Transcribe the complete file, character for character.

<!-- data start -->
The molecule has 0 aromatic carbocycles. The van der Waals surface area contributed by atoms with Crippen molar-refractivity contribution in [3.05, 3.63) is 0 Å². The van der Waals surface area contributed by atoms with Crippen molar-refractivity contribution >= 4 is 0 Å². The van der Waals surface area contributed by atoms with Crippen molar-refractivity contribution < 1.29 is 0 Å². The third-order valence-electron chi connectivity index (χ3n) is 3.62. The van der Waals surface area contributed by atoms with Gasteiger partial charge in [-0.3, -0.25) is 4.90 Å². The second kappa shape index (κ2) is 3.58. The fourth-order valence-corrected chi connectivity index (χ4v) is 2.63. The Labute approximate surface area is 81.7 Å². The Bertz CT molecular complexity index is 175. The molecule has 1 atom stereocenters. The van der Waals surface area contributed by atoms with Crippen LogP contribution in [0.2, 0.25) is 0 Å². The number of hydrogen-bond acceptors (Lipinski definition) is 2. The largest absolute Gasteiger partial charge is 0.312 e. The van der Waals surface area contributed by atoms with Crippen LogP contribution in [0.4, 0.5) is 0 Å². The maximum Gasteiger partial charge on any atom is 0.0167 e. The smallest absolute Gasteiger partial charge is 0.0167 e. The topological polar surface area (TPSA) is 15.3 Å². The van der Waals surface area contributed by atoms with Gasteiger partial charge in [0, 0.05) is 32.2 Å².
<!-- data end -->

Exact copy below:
The molecule has 0 aromatic carbocycles. The van der Waals surface area contributed by atoms with Crippen molar-refractivity contribution in [3.05, 3.63) is 0 Å². The van der Waals surface area contributed by atoms with Crippen molar-refractivity contribution >= 4 is 0 Å². The van der Waals surface area contributed by atoms with Crippen molar-refractivity contribution < 1.29 is 0 Å². The third-order valence-electron chi connectivity index (χ3n) is 3.62. The van der Waals surface area contributed by atoms with Gasteiger partial charge in [-0.3, -0.25) is 4.90 Å². The second kappa shape index (κ2) is 3.58. The fourth-order valence-corrected chi connectivity index (χ4v) is 2.63. The Labute approximate surface area is 81.7 Å². The Bertz CT molecular complexity index is 175. The molecule has 1 atom stereocenters. The van der Waals surface area contributed by atoms with Crippen LogP contribution in [0.2, 0.25) is 0 Å². The number of hydrogen-bond acceptors (Lipinski definition) is 2. The largest absolute Gasteiger partial charge is 0.312 e. The van der Waals surface area contributed by atoms with Crippen LogP contribution in [0.4, 0.5) is 0 Å². The maximum Gasteiger partial charge on any atom is 0.0167 e. The smallest absolute Gasteiger partial charge is 0.0167 e. The topological polar surface area (TPSA) is 15.3 Å². The van der Waals surface area contributed by atoms with Gasteiger partial charge in [0, 0.05) is 32.2 Å².